The Transatlantic Trade and Investment Partnership, a trade agreement currently being negotiated by the United States and the European Union, is set to remove barriers to the buying and selling of goods and services between the two trading giants.
Anti-TIPP campaigners fear the NHS and its staff will be a target for big business if the agreement proceeds
Advocates of free trade, including the UK, have been eager to finalise a deal. Yet the public remains largely unaware of the implications of the TTIP agreement, and the effect it could have on NHS patients and staff.
So how might it work in reality? Suppose a clinical commissioning group (CCG) puts out a tender for organisations to provide community health services. Any service provider that meets NHS standards and costs – for example, hospitals, social enterprises, voluntary organisations or public sector providers – can offer to deliver these services. This includes organisations in the US and EU.
Let’s say that applications are received from a major care provider in Philadelphia, along with a couple of social enterprises and a private sector provider in the UK. The CCG examines each application, then makes a decision.
In scenario one, they award the contract to a UK social care provider with a good track record. But what if the organisation in Philadelphia disputes this decision? Under a mechanism embedded in TTIP, they can do this. These dispute settlements are secret tribunals, with corporate lawyers appointed on an ad hoc basis as arbitrators.
If we continue this scenario, the Philadelphia organisation could then decide to sue the hapless CCG for damages for loss of earnings, heaping an enormous burden on the commissioning group and the local area.
In scenario two, the CCG, dazzled by corporate literature and rows of smiling, satisfied patients, awards the contract to the Philadelphia provider. This is where NHS staff will learn the hard way that the bottom line under TTIP is profit. Jobs may be lost and workers’ rights undermined as services are ‘streamlined’ according to the needs of the organisation, not the patients.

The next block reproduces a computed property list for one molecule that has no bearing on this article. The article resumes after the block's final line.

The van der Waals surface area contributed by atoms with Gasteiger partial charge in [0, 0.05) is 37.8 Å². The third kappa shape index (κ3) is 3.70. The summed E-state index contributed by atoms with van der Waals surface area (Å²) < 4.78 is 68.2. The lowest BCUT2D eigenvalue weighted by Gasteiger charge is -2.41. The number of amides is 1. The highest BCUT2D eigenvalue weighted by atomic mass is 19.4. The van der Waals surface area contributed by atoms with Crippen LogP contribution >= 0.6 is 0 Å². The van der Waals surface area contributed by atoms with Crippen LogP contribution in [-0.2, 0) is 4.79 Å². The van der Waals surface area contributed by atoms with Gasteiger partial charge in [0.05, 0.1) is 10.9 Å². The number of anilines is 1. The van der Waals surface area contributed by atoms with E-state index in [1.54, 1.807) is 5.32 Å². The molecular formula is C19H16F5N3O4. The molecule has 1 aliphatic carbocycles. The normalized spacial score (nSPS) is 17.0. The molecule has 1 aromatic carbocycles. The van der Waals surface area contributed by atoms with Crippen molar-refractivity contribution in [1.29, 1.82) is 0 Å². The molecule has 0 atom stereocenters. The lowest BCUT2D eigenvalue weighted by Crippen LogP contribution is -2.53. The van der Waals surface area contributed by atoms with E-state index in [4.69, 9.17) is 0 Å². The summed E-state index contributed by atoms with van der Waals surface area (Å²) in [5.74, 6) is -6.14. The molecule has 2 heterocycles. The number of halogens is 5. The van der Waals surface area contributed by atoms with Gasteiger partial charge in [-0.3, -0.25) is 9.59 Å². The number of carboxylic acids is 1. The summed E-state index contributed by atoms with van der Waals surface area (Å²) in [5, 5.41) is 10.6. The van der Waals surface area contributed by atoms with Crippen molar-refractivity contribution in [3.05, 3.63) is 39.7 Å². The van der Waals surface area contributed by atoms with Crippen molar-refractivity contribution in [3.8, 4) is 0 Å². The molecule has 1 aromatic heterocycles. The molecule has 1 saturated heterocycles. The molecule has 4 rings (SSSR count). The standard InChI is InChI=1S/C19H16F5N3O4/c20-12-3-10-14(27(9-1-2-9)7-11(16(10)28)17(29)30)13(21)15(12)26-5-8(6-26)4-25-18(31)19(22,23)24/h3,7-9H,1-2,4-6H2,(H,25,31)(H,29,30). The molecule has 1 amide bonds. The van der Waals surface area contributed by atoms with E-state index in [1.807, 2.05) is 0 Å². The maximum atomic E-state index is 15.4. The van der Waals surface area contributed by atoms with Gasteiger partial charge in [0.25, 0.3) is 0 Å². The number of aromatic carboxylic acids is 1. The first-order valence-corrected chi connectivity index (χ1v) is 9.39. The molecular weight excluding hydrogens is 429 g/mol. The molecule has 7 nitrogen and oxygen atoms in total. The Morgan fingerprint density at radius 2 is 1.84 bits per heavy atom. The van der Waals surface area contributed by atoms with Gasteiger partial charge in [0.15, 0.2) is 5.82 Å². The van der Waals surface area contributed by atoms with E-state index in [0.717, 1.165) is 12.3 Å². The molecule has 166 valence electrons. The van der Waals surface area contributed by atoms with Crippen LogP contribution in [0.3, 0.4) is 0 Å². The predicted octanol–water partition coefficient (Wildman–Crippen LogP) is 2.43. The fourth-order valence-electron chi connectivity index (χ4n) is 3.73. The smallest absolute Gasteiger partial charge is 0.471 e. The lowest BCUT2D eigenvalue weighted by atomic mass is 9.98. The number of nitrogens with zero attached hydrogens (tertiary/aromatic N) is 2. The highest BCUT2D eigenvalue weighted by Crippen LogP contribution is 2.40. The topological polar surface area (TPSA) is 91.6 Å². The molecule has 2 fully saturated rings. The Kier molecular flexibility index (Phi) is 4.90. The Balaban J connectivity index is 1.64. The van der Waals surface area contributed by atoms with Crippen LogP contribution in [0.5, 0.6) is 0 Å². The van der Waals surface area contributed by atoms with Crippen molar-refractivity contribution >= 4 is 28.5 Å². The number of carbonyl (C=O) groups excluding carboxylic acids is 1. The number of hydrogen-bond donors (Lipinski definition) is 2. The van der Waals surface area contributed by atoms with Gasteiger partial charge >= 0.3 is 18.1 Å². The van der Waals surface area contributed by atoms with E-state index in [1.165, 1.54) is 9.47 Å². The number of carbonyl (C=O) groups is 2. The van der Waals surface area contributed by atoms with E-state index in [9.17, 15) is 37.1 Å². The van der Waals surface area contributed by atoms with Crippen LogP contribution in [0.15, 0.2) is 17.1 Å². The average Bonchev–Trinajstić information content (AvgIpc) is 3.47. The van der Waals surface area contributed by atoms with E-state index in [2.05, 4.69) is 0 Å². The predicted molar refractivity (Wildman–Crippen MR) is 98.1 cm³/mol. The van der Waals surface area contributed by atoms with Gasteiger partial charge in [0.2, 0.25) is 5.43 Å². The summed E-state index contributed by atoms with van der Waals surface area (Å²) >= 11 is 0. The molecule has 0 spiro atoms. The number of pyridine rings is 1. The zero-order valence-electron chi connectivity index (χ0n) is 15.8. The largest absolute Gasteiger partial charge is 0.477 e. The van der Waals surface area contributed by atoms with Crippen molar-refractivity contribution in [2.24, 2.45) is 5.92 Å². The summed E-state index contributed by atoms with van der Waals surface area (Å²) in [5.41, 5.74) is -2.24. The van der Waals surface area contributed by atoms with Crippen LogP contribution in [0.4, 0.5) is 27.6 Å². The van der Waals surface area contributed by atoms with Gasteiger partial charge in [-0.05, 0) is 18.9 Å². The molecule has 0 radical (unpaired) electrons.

To date, there have been no cast-iron assurances that the publicly funded NHS will be exempt from the trade deal. Indeed, the rate of privatisation that already exists and that continues apace, could remove it from the scope of a public service.
The RCN has consistently expressed apprehension, consternation and dismay at the implications of TTIP and its stated economic focus. RCN EU/international adviser Matthew Hamilton has spoken about the damaging impact it is likely to have on the terms and conditions of employment for healthcare staff and ultimately on standards of patient care.
At RCN congress 2014, a resolution urging council to lobby against the inclusion of health services in TTIP was passed with a 97% majority. Nurse Gay Lee, who proposed the resolution, said TTIP poses ‘a real threat to public and environmental health, drug quality and prices, health and safety, health workers’ pay and training standards’.
Be under no illusion: the NHS, bruised and battered as it is, remains an attractive acquisition for the private sector, even more so for organisations in the US and EU eyeing up TTIP.
The message is clear. If we are to safeguard the NHS, we have to oppose TTIP. There is no other way.